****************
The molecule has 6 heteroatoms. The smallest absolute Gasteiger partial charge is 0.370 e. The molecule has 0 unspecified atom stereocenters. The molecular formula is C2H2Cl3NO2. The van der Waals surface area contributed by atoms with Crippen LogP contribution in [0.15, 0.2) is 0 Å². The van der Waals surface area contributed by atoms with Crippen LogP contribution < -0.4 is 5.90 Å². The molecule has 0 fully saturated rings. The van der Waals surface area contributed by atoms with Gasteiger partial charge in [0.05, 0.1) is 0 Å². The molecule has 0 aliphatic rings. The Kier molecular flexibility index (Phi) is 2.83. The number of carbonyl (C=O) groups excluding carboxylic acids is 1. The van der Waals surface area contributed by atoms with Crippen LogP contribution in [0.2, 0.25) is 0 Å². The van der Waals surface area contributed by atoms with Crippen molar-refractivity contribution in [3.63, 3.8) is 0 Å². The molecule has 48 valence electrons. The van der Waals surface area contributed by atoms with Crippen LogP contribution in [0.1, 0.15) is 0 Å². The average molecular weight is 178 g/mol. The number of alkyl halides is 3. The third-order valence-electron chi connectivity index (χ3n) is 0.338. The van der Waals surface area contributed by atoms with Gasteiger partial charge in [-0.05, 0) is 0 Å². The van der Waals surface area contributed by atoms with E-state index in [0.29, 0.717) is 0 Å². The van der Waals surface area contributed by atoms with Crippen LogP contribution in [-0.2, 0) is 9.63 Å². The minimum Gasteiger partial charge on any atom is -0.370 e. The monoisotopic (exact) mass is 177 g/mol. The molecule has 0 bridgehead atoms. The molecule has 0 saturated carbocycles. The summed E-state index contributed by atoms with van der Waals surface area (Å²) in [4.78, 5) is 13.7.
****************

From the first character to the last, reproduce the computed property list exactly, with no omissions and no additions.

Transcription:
The molecule has 6 heteroatoms. The smallest absolute Gasteiger partial charge is 0.370 e. The molecule has 0 unspecified atom stereocenters. The molecular formula is C2H2Cl3NO2. The van der Waals surface area contributed by atoms with Crippen LogP contribution in [0.15, 0.2) is 0 Å². The van der Waals surface area contributed by atoms with Crippen LogP contribution < -0.4 is 5.90 Å². The molecule has 0 fully saturated rings. The van der Waals surface area contributed by atoms with Gasteiger partial charge in [0.05, 0.1) is 0 Å². The molecule has 0 aliphatic rings. The Kier molecular flexibility index (Phi) is 2.83. The number of carbonyl (C=O) groups excluding carboxylic acids is 1. The van der Waals surface area contributed by atoms with Crippen LogP contribution in [0.2, 0.25) is 0 Å². The van der Waals surface area contributed by atoms with Crippen molar-refractivity contribution in [3.63, 3.8) is 0 Å². The molecule has 48 valence electrons. The van der Waals surface area contributed by atoms with Crippen LogP contribution in [0.1, 0.15) is 0 Å². The average molecular weight is 178 g/mol. The number of alkyl halides is 3. The third-order valence-electron chi connectivity index (χ3n) is 0.338. The van der Waals surface area contributed by atoms with Gasteiger partial charge in [-0.05, 0) is 0 Å². The van der Waals surface area contributed by atoms with E-state index in [0.29, 0.717) is 0 Å². The van der Waals surface area contributed by atoms with Crippen LogP contribution in [-0.2, 0) is 9.63 Å². The minimum Gasteiger partial charge on any atom is -0.370 e. The monoisotopic (exact) mass is 177 g/mol. The molecule has 0 bridgehead atoms. The molecule has 0 saturated carbocycles. The summed E-state index contributed by atoms with van der Waals surface area (Å²) in [4.78, 5) is 13.7.